While much has changed in the 29 years since the massacre of 14 women at L’École Polytechnique simply because of their gender, violence against women remains a Canadian epidemic.
Much of that violence happens not at the hands of a stranger, but is committed by boyfriends, husbands and ex-lovers inside the one place women have come to trust — their homes.
You don’t have to look far for the horrific evidence. In December 2017, a pair of unrelated yet equally shocking family violence tragedies sent shockwaves through British Columbia. On Dec. 21, a man was charged with murdering his wife and two children in Kelowna two days earlier. And on Christmas Day, a Victoria man allegedly killed his two young daughters.
Family violence — predominantly perpetrated by a man against a woman — accounts for more than a quarter of all violent crime reported to B.C. police. What’s scarier is that the extent of the crimes is much worse: Statistics Canada estimated that a staggering 70 per cent of domestic violence incidents are not reported to police.
Last year, Rise Women’s Legal Centre, a community legal centre for self-identifying women where I work as a legal researcher, began a three-year research project (with support from Status of Women Canada) on how the legal system can improve its response to family violence.
Central to this research were first-person interviews with survivors of family violence who were going through the court system, most often over custody disputes.
The women Rise interviewed shared harrowing stories of emotional, physical and sexual abuse by their partners. One woman told us about an incident where the father of their son ordered the young boy to pee on the mother’s belongings. Another woman said it was by sheer luck her husband didn’t kill her, given the many times he had tried.
Women shared experiences of financial abuse, where the men controlled all the family finances and would restrict the women’s access to money, including their own salaries, making it impossible to get groceries to feed the children.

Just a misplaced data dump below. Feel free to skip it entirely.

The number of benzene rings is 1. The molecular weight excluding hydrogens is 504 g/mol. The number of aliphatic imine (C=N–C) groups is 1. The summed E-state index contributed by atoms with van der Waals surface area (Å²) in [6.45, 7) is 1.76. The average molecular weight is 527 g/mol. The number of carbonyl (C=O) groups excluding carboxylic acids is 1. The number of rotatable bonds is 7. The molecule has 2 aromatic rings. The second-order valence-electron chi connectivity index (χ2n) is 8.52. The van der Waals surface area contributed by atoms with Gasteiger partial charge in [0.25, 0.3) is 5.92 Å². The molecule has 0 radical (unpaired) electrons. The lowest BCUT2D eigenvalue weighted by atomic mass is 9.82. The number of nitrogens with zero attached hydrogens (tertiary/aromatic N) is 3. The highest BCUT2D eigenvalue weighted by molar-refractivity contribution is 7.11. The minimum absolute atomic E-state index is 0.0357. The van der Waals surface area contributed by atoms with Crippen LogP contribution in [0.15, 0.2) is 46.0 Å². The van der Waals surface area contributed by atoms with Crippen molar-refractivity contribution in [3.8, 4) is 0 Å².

The severity of family violence is compounded for women with intersecting oppressions. In Canada, Indigenous women experience the highest incidence of partner violence. Women who have immigrated to Canada may depend on the partner who sponsored them to maintain their status. Women whose first language is not English are trying to navigate a legal system which has a language of its own. Members of the LGBTQ community and women with disabilities also have an elevated risk of experiencing domestic violence and markedly few safe resources for support.
By the time a woman comes before the courts in cases of family violence, she has already been doing everything she can to keep herself and her children safe — often for a very long time.
When women make it into the court system, their problems, while different in nature, often deepen. Because only a fraction of women unable to afford a lawyer qualify for legal aid — and those who do use up their allotted hours with a lawyer before concluding a single hearing — women are often forced to represent themselves. Meanwhile violent men often use litigation itself as a control tactic.
Despite decades of research showing high rates of violence toward women by men, there continues to be a prevailing myth that women’s accounts of male violence are invented or exaggerated.
These harmful stereotypes often lead to family violence being downplayed in legal proceedings. Many women Rise interviewed said their lawyers advised them not to speak about the violence in court because “…it just ends up making moms look bad.”
In one case, a lawyer told the client that she shouldn’t “play the victim” when she wanted to disclose medical records showing her husband broke bones in her body.
So what can be done? Rise’s top recommendation is to implement rigorous training on family violence for all players in the legal system. The training should be long lasting, comprehensive and mandatory for anyone working with family law cases. As with most public policies aimed at enacting real change, this recommendation will not produce instant results. But it can be part of change.
In addition to the abuse, prejudice and sexism the women Rise interviewed encountered, they also experienced vivid moments of kindness by people who truly understood family violence. Throughout the interviews, Rise heard stories that showed how one person could have a positive impact. Whether it was a police officer, an advocate, a lawyer, a counsellor, social worker, judge, clerk, or someone working at the registry court office, women talked about people who showed compassion. In many cases, these people helped the women persevere.
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